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Pharmacy Linked to Meningitis Outbreak Cited for Filthy Conditions, Lack of Sterility

Filed October 24th, 2012 Laurie

The Massachusetts compounding pharmacy linked to an outbreak of fungal meningitis apparently failed to keep facilities clean, despite repeated requests to do so.

State officials said Tuesday that the New England Compounding Center (NECC) did not follow standard procedures to keep its facilities clean and its products sterile, according to The New York Times. In fact, NECC shipped some orders of the drug that spread the fungal meningitis before the final results of sterility testing came back. To date, 304 people have been sickened in the ongoing fungal meningitis outbreak that has impacted 17 states and led to 23 deaths.

NECC’s records indicate that the tests came back negative, but also suggested the center failed to sterilize the products for even the least amount of time it takes to ensure a clean product, said The New York Times. Dirty mats were seen just outside of the facility’s clean rooms, according to a report released Tuesday by the state’s Board of Registration in Pharmacy. Dirty hoods in the sterile compounding area and a leaking boiler next to a clean room were also observed, The New York Times noted.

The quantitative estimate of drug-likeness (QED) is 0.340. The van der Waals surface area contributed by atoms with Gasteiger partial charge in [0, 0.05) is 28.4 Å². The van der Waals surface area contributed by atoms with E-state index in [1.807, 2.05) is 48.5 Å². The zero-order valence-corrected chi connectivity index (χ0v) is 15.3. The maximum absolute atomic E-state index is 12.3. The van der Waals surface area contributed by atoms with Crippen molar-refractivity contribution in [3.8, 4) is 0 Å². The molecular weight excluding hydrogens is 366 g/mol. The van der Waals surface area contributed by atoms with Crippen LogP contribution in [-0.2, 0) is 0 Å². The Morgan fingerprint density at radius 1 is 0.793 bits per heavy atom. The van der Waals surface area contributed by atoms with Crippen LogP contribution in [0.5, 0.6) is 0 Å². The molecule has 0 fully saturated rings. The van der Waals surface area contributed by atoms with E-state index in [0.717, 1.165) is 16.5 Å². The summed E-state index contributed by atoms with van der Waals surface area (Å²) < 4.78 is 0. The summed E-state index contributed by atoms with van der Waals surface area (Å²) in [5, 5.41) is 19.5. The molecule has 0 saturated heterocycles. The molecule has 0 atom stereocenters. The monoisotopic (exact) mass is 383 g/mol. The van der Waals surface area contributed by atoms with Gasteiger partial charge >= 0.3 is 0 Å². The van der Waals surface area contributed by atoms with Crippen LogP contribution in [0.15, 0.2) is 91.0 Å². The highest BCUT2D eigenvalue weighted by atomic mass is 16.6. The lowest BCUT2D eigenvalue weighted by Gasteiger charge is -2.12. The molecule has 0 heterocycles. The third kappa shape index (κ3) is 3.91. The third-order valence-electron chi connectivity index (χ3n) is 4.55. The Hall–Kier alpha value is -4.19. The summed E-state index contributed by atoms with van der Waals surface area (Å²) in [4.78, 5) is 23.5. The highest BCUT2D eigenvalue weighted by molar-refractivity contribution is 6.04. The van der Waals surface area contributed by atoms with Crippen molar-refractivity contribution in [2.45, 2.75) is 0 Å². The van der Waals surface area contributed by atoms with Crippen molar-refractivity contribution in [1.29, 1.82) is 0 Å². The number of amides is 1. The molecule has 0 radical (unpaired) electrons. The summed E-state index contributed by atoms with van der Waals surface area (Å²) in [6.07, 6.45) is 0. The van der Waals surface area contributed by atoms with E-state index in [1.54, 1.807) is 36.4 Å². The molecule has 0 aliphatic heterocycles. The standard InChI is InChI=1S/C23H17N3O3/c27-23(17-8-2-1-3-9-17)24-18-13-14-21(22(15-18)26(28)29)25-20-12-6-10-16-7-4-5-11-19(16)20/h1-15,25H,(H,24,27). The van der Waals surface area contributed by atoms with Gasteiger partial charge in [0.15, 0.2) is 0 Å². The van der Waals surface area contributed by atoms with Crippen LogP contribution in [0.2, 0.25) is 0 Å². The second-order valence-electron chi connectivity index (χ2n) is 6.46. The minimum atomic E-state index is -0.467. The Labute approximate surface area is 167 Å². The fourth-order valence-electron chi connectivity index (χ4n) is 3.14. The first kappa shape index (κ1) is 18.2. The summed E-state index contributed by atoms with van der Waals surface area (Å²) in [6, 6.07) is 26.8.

Eric S. Kastango, president of Clinical IQ, a consulting firm that counsels compounding pharmacies, told The New York Times that he believes this catastrophe was entirely avoidable. “They failed to properly sterilize this medicine that had to be sterilized. That’s huge,” he said.

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